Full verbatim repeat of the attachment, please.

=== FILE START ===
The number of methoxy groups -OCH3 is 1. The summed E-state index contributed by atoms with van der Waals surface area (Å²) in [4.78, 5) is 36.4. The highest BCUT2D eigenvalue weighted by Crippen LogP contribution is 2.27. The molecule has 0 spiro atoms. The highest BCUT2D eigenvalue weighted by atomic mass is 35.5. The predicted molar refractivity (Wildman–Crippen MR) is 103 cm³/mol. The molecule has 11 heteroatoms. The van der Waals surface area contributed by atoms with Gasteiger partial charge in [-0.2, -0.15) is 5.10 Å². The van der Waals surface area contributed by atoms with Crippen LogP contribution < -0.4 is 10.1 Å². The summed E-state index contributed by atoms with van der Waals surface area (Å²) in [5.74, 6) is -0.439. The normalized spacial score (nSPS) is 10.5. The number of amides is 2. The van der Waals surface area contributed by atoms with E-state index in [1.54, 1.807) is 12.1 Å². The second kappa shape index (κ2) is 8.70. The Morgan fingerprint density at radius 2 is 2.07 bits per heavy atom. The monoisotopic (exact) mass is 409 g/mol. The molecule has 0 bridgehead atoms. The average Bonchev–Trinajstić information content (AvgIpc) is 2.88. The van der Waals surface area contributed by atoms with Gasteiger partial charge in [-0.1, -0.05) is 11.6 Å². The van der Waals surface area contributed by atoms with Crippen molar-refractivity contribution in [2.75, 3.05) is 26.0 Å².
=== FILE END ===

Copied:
The number of methoxy groups -OCH3 is 1. The summed E-state index contributed by atoms with van der Waals surface area (Å²) in [4.78, 5) is 36.4. The highest BCUT2D eigenvalue weighted by Crippen LogP contribution is 2.27. The molecule has 0 spiro atoms. The highest BCUT2D eigenvalue weighted by atomic mass is 35.5. The predicted molar refractivity (Wildman–Crippen MR) is 103 cm³/mol. The molecule has 11 heteroatoms. The van der Waals surface area contributed by atoms with Gasteiger partial charge in [-0.2, -0.15) is 5.10 Å². The van der Waals surface area contributed by atoms with Crippen LogP contribution < -0.4 is 10.1 Å². The summed E-state index contributed by atoms with van der Waals surface area (Å²) in [5.74, 6) is -0.439. The normalized spacial score (nSPS) is 10.5. The number of amides is 2. The van der Waals surface area contributed by atoms with E-state index in [1.54, 1.807) is 12.1 Å². The second kappa shape index (κ2) is 8.70. The Morgan fingerprint density at radius 2 is 2.07 bits per heavy atom. The monoisotopic (exact) mass is 409 g/mol. The molecule has 0 bridgehead atoms. The average Bonchev–Trinajstić information content (AvgIpc) is 2.88. The van der Waals surface area contributed by atoms with Gasteiger partial charge in [-0.1, -0.05) is 11.6 Å². The van der Waals surface area contributed by atoms with Crippen molar-refractivity contribution in [2.75, 3.05) is 26.0 Å².